Why I Believed 02 – Why did you leave God?

This post is part of a series.

Continuing my series blogging my way through Why I Believed: Reflections of a Former Missionary, I highlighted the following passages in the first chapter.

I have been told that if I had embraced a slightly different brand of Christianity, I could have avoided coming down this path. It was because I believed incorrectly, or because I wasn’t truly a believer in the first place, or because I did not seek God earnestly enough, or because I did not submit to his sovereignty, that I ended up abandoning the faith. At times I have explained to others my reasons for doubting, only to have these reasons dismissed with the question, “So what’s the real reason you left God?” I often sense a conviction on their part that my disbelief must stem from an inward moral flaw. (p. 3)

Don’t you hate it when, as a Christian, if you start to seriously ask questions, or decide to leave (permanently, or as in my case, for a period of years), that people accuse you of the faults outlined above? Let me put them into a nice list:

  • You had to reject your first Christianity which was false or not the true thing (you’re throwing out the baby w/ the bathwater, rejecting a false Christianity not the real one)
  • You weren’t a believer in the first place
  • You didn’t seek God earnestly enough
  • You didn’t want to submit to God’s ways
  • You had some other deep moral flaw which causes you go to astray

In my case, my Christianity was poisoned by spiritual abuse and manipulation, and I *had* to let go of it all to redetermine what I thought was true. Surprisingly (or not), I did not remain an agnostic, but returned to a Christian faith. But to some extent, the first bullet above was true of me, and probably the last as well!

I often ask myself these questions about returning:

  • Was I skeptical enough, or did I just return to what I knew? I don’t think so, since I grew up agnostic scientist, and could have easily stayed there.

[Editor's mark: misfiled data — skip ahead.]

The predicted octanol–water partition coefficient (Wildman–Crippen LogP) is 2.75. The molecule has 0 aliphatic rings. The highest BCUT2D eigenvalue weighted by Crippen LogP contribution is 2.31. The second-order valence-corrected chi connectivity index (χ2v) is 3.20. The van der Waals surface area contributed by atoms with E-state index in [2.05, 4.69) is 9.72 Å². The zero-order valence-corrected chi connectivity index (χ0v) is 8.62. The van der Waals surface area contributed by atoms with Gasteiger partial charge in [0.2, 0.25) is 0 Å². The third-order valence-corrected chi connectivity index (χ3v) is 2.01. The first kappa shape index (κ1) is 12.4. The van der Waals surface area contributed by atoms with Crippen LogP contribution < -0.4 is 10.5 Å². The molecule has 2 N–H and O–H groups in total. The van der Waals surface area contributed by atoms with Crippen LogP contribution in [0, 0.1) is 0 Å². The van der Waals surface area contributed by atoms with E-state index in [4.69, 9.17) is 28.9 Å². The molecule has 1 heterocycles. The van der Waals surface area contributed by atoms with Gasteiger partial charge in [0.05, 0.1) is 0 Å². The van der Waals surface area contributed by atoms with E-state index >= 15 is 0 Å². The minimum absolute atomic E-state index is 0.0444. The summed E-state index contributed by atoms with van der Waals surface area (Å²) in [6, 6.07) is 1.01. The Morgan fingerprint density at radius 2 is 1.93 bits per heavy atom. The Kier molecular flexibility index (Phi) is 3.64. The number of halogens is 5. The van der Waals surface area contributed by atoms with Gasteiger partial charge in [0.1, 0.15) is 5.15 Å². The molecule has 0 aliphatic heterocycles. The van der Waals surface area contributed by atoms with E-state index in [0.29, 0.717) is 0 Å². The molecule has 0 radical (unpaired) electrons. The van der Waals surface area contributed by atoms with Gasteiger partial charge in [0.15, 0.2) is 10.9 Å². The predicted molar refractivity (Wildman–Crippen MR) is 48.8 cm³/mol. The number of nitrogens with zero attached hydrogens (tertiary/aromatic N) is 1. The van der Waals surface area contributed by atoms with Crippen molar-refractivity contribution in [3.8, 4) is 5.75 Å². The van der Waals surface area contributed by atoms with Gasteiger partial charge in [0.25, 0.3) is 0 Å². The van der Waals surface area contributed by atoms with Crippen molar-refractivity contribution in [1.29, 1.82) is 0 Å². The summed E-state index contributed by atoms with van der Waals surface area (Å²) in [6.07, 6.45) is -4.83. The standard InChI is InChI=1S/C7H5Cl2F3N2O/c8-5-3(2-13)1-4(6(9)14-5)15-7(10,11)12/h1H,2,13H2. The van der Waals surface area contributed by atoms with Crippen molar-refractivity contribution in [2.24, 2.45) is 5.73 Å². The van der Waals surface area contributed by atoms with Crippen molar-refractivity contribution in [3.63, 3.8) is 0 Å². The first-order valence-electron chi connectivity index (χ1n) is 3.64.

• Did I just return because I had children? That was one of the mitigating factors, but at least from an intellectual point of view, that had little to do with it. But it did nudge me. Why is that?

Reasons to Doubt

Most of us, whether or not we remain in the fold, have wondered about God’s commands to the Israelite soldiers to kill men, women, boys and infants (keeping the virgins for themselves); his endorsement of slavery; the harshness of eternal hell; the apparent discrepancies between parallel passages in the Bible; the hit-and-miss nature of prayer; the mystery of so much human and animal suffering; the silence and hiddenness of God; the kindness and moral uprightness of so many nonbelievers; and the apparent conflict between science and the Bible. (p. 3)

Some of these reasons drove me away, others did not. Here’s my feel for the level of difficulty these give me (1-5, 5 = high):

  1. Killing of men, women, children (3) – I have to admit, this only bothered me a little, partly because I thought the typical defense of it was logically consistent – that is, that(a) God Himself wiped out all humanity in the flood
    (b) Such commands were infrequent one-off events, not prescribed principles
    (c) God used other nations to judge Israel similarly
    (d) Sometimes children, like it or not, do suffer from their parents’ poor decisions, which includes dying in warfare – think of it as ‘sins visited upon the children of sinful parents’ – while we don’t *like* that idea, it certainly does happen in the real world, like when a baby gets its mother’s crack addiction.Look, I’m not saying it’s an airtight argument, only that I found it somewhat convincing, and at least internally consistent.
  2. Keeping Virgins (2) – well, until I read this book, I had not noticed that passage. A bit troubling. Again, however, there is an out – the Bible records that Moses did this, but not that God condoned or commanded it – so we could be reading a historical narrative that has little to do with God condoning such behaviors. But hey, I’m not defending it, just talking out loud here.
  3. Eternal Hell (4) – this is one of the reasons that I left Christianity – how could eternal punishment be a fair punishment for temporal sins done over a short lifetime? While I’ve heard the following explanations since then, this is one unanswered question that I keep on the back burner. Answers include:(a) Our sense of what is ‘just’ is certainly skewed with self interest and an inferior appreciation for holiness